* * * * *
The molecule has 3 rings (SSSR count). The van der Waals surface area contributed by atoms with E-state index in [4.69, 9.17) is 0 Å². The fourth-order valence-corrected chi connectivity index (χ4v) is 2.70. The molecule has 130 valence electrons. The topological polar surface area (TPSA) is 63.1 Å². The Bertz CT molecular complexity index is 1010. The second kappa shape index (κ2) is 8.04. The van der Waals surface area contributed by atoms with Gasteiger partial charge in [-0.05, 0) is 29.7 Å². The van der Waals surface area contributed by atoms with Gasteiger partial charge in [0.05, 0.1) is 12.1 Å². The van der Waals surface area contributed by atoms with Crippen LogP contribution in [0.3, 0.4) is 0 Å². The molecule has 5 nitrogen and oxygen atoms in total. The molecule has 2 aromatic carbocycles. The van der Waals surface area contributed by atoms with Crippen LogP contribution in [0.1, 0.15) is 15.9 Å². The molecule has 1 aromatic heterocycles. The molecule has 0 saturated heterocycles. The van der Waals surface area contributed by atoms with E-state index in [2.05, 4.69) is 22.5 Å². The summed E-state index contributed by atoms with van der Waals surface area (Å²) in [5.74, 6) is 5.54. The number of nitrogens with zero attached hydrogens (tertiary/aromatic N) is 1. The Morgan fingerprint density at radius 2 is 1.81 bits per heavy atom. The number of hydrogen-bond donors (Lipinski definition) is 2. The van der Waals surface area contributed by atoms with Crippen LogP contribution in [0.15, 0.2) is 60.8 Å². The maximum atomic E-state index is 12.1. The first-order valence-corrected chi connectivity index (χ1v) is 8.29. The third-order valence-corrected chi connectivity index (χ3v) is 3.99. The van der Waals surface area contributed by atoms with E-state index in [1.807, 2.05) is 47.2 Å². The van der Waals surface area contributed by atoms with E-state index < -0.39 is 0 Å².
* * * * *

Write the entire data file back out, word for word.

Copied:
The molecule has 3 rings (SSSR count). The van der Waals surface area contributed by atoms with E-state index in [4.69, 9.17) is 0 Å². The fourth-order valence-corrected chi connectivity index (χ4v) is 2.70. The molecule has 130 valence electrons. The topological polar surface area (TPSA) is 63.1 Å². The Bertz CT molecular complexity index is 1010. The second kappa shape index (κ2) is 8.04. The van der Waals surface area contributed by atoms with Gasteiger partial charge in [-0.05, 0) is 29.7 Å². The van der Waals surface area contributed by atoms with Gasteiger partial charge in [0.05, 0.1) is 12.1 Å². The van der Waals surface area contributed by atoms with Crippen LogP contribution in [0.3, 0.4) is 0 Å². The molecule has 5 nitrogen and oxygen atoms in total. The molecule has 2 aromatic carbocycles. The van der Waals surface area contributed by atoms with Crippen LogP contribution in [0.1, 0.15) is 15.9 Å². The molecule has 1 aromatic heterocycles. The molecule has 0 saturated heterocycles. The van der Waals surface area contributed by atoms with E-state index in [2.05, 4.69) is 22.5 Å². The summed E-state index contributed by atoms with van der Waals surface area (Å²) in [5.74, 6) is 5.54. The number of nitrogens with zero attached hydrogens (tertiary/aromatic N) is 1. The Morgan fingerprint density at radius 2 is 1.81 bits per heavy atom. The number of hydrogen-bond donors (Lipinski definition) is 2. The van der Waals surface area contributed by atoms with Crippen LogP contribution in [0.15, 0.2) is 60.8 Å². The maximum atomic E-state index is 12.1. The first-order valence-corrected chi connectivity index (χ1v) is 8.29. The third-order valence-corrected chi connectivity index (χ3v) is 3.99. The van der Waals surface area contributed by atoms with E-state index in [1.807, 2.05) is 47.2 Å². The van der Waals surface area contributed by atoms with E-state index < -0.39 is 0 Å².